April 13, 2012
Scientists Gather To Discuss Possibility Of San Diego Quakes
Things could get shaky as scientists will gather in San Diego next week to present their latest seismological research at the annual conference of the Seismological Society of America (SSA).
This year´s conference is expected to have record numbers, as well as a special public town hall meeting which will feature talks on the seismic dangers in San Diego as well as the threat of future earthquakes and tsunamis.
As the city of San Diego sits on top of a fault system, there is a considerable seismic threat to the missions of residents in the area. Working with colleagues from international engineering company URS Corporation, Ivan Wong has evaluated the potential hazards, mentioning the possibilities of “strong ground shaking” as well as “surface faulting” in the downtown area. Additionally, several ruptures could be seen along the Rose Canyon fault system as well as ruptures along the San Diego fault. This surface faulting hazard is low, however, as the rate of activity along this fault is low. The aforementioned ground shaking hazard is probably high, according to Wong, due to the disturbed nature of the Rose Canyon fault system.
This fault system´s behavior as it travels through San Diego isn´t yet widely understood, according to SSA press release. Should a large earthquake occur (somewhere in the magnitude of 7 and up), it is unclear what role the individual faults in the Rose Canyon system will play and how frequently they could produce such a quake.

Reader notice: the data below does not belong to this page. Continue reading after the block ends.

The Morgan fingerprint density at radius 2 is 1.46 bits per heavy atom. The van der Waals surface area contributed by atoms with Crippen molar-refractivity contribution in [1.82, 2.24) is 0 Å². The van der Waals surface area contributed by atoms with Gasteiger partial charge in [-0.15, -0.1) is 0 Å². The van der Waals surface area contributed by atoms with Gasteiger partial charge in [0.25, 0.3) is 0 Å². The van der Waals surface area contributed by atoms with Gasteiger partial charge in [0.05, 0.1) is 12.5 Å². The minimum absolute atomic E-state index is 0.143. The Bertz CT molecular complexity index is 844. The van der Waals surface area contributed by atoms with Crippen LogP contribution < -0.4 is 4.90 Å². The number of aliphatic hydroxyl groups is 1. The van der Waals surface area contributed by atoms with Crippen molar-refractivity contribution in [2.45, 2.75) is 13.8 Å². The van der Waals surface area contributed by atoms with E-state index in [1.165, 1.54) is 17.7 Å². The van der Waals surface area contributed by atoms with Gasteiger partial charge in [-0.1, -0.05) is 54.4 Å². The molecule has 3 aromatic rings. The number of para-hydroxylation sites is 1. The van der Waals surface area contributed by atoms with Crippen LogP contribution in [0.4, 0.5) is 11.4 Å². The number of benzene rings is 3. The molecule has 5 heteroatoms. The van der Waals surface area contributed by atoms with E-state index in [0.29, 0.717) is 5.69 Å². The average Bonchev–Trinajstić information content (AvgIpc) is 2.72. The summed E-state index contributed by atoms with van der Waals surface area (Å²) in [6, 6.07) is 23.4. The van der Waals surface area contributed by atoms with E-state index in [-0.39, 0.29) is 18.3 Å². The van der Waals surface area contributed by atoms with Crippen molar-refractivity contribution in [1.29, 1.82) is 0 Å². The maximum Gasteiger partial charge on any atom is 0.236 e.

“It is clear however that the threat to the city from a future large earthquake is considerable and that research is needed to define what that level of hazard is,” said Ivan Wong, principal seismologist and vice president of URS Corporation.
Adding to the potential for significant seismic activity in the San Diego region are the San Jacinto and San Andreas faults.
Geophysicist Tom Rockwell and his San Diego State University colleagues have found the seismically active San Jacinto fault, a major part of the San Andreas Fault system, to be of particular importance to the San Diego area. Rockwell and his team have mapped past earthquakes suggesting evidence of a similar quake along the San Jacinto fault.
In addition to these onshore quakes and land-shaking events, other seismologists have produced maps of active faults off the southern coast of California which could clarify some of the earthquake hazards for the area. Jamie Conrad of the US Geological Survey says these maps could help explain the underwater seismic hazards of this region, as their activity isn´t well understood. According to Conrad, it´s still unclear how these faults interact with one another and how much the faults slip. These new maps cover the offshore faults of the region known as the Inner Continental Borderland, between the coast and the San Clemente fault. Lying among the jagged and crumpled seafloor between Santa Monica and the Mexican border are several faults, running for north to south. Conrad and his ream were able to revise the current map of these faults by using high-resolution seismic reflection data, including multiple sources of sonar beamed from research ships. The new data now shows linkages between faults that were previously unknown to be joined. In addition, the new data also showed cases of fault slipping at a rate of 1-2 millimeters per year.
Such research is becoming all the more pertinent as recent earthquakes shook parts of Oregon and Mexico. Some are even predicting a quake might even strike the San Diego area before these scientists have a chance to convene there.